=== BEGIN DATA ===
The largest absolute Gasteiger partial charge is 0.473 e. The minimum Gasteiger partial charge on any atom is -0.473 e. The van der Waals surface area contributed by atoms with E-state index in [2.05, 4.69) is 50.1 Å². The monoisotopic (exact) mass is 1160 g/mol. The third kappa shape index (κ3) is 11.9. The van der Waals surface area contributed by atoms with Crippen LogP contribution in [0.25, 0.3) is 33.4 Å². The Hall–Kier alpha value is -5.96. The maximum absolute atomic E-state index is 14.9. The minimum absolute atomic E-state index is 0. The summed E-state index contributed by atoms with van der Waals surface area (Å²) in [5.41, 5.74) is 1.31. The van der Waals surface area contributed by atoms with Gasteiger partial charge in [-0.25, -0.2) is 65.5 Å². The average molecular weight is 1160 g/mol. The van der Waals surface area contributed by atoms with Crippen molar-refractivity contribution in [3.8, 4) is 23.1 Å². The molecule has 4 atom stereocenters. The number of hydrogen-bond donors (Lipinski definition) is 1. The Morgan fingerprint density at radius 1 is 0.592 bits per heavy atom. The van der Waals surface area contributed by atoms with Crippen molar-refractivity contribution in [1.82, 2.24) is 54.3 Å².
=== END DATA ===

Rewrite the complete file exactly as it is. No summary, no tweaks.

The largest absolute Gasteiger partial charge is 0.473 e. The minimum Gasteiger partial charge on any atom is -0.473 e. The van der Waals surface area contributed by atoms with E-state index in [2.05, 4.69) is 50.1 Å². The monoisotopic (exact) mass is 1160 g/mol. The third kappa shape index (κ3) is 11.9. The van der Waals surface area contributed by atoms with Crippen LogP contribution in [0.25, 0.3) is 33.4 Å². The Hall–Kier alpha value is -5.96. The maximum absolute atomic E-state index is 14.9. The minimum absolute atomic E-state index is 0. The summed E-state index contributed by atoms with van der Waals surface area (Å²) in [5.41, 5.74) is 1.31. The van der Waals surface area contributed by atoms with Gasteiger partial charge in [-0.25, -0.2) is 65.5 Å². The average molecular weight is 1160 g/mol. The van der Waals surface area contributed by atoms with Crippen molar-refractivity contribution in [3.8, 4) is 23.1 Å². The molecule has 4 atom stereocenters. The number of hydrogen-bond donors (Lipinski definition) is 1. The Morgan fingerprint density at radius 1 is 0.592 bits per heavy atom. The van der Waals surface area contributed by atoms with Crippen molar-refractivity contribution in [1.82, 2.24) is 54.3 Å².